From Moscow, the Deputy Foreign Affairs Minister declared Lula’s proposal would be analyzed, which shows a possible willingness to talk. Meanwhile, from the United States, the responses have been confusing. President Joe Biden was willing, although he insisted on the traditional rhetoric condemning Russia. However, other high-ranking officials have been much more critical and continue to be engaged in their million-dollar military fundraising operation.

In Europe, the proposal was welcomed by both German Chancellor Scholz and French President Emmanuel Macron, who also are to travel to China soon to discuss this item of their agendas and some others.

Lula will also travel to China, as he considers the Asian country’s role in the mediation indispensable. One possible solution is the creation of a “Peace Club” made up of countries not directly involved in the conflict that could perform as a neutrals for parties in conflict. Possibly including Indonesia, South Africa, Turkey, India, Argentina, Colombia, and China.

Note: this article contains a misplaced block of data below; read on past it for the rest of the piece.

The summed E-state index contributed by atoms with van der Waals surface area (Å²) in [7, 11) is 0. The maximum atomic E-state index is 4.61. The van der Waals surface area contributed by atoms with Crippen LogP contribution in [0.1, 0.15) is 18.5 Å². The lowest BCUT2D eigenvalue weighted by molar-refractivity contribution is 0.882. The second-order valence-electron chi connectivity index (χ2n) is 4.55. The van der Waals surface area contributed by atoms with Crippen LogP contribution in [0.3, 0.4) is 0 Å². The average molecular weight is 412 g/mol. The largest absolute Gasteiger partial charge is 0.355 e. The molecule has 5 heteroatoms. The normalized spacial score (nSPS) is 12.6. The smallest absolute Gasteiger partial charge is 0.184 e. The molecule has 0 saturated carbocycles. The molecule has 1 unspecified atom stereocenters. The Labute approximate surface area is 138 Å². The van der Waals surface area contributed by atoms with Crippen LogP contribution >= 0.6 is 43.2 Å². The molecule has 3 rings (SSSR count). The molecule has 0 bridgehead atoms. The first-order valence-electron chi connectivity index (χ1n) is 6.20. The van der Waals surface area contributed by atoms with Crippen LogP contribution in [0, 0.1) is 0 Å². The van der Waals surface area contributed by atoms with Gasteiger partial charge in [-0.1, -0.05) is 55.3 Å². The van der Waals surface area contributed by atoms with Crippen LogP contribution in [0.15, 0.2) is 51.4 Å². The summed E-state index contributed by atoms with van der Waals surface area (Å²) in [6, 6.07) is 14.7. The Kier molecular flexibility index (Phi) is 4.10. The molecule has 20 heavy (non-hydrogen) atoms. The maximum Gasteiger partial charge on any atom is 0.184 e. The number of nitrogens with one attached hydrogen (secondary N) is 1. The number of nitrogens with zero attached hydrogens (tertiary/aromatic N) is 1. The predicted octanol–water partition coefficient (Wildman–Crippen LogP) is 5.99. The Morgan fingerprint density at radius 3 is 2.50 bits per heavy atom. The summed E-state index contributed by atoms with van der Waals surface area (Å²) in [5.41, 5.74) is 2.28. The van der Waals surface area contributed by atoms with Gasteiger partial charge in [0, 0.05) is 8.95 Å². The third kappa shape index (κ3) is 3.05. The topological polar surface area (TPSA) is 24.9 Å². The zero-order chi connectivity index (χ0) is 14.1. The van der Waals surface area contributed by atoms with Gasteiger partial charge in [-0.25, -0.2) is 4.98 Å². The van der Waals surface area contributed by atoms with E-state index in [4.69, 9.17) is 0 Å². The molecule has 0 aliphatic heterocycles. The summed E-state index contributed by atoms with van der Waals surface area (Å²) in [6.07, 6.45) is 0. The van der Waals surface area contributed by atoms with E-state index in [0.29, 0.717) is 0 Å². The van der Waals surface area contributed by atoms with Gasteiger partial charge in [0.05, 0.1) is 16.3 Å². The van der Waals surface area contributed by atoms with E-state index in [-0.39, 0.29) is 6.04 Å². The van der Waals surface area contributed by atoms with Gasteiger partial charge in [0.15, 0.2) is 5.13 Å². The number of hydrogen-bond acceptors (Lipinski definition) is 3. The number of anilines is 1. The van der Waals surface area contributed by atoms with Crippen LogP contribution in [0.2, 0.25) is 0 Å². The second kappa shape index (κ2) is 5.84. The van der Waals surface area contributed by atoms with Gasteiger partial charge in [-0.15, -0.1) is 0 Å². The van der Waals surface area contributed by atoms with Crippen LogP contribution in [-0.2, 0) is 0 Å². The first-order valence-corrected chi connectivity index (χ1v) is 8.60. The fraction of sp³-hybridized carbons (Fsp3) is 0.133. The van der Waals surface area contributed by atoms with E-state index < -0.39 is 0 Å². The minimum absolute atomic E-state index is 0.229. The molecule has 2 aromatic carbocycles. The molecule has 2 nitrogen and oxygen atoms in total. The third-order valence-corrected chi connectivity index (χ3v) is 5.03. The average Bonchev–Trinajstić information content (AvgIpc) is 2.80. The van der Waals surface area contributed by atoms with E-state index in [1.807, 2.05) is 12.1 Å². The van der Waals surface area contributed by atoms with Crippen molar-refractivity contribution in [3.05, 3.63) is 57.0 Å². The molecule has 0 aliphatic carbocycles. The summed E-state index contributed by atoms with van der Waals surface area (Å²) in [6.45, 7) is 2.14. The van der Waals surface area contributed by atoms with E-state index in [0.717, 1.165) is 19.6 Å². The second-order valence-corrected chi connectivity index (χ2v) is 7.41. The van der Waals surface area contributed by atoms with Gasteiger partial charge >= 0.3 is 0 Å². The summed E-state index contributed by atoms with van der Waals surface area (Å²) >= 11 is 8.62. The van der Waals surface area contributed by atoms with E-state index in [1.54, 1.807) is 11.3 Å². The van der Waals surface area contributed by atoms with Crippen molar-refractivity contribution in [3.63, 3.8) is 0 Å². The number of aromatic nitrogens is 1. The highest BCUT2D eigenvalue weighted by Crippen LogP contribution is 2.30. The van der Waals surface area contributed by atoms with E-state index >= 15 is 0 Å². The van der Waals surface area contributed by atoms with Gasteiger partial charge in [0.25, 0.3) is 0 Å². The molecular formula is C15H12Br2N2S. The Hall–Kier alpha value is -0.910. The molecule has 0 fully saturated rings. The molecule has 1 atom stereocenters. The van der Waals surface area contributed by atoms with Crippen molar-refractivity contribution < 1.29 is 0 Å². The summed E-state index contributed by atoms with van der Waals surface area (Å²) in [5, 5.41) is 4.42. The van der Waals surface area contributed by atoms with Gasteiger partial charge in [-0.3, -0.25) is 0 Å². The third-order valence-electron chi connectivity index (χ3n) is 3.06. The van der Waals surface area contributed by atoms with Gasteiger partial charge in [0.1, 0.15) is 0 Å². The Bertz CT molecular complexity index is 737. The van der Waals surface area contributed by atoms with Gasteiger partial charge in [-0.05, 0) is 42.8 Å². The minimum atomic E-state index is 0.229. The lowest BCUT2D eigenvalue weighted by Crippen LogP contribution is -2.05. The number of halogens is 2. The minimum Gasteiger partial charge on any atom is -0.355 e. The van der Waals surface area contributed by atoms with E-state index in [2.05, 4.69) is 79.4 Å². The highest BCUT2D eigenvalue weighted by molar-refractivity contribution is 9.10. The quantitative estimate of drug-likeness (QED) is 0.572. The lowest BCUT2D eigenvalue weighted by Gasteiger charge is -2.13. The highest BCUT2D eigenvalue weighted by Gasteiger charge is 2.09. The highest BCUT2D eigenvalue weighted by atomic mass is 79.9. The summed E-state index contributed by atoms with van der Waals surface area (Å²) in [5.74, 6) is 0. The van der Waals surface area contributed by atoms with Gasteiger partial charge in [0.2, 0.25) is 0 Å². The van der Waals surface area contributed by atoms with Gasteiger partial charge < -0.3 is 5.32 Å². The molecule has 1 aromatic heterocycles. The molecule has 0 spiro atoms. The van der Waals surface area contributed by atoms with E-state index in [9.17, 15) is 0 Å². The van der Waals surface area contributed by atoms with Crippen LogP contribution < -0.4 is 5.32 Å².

February 23rd’s UN resolution passed by the UN General Assembly is another fact that shows Brazil’s first results. It advocates for a cessation of hostilities for the first time in a year, which was accepted by the Ukrainian delegation. The resolution, unlike its predecessors, focuses on the possible solution rather than on condemning Russia.

The issue’s complexity blocks any immediate solution, but thanks to Brazil’s efforts, small but significant progress has been made so far. There are still some months to go before any concrete proposals can show up, but this is undoubtedly the right path. And once again it shows the cracks in the hegemony that the US has become accustomed to since World War 2 when it could order puppet governments and military dictators to line up obediently every time the US went to war.

The other encouraging development is that the anti war movement in the US is starting to emerge as a force in the equation. On March 18, demonstrations will be held in Washington DC, San Francisco and other cities. For more information visit the Answer Coalition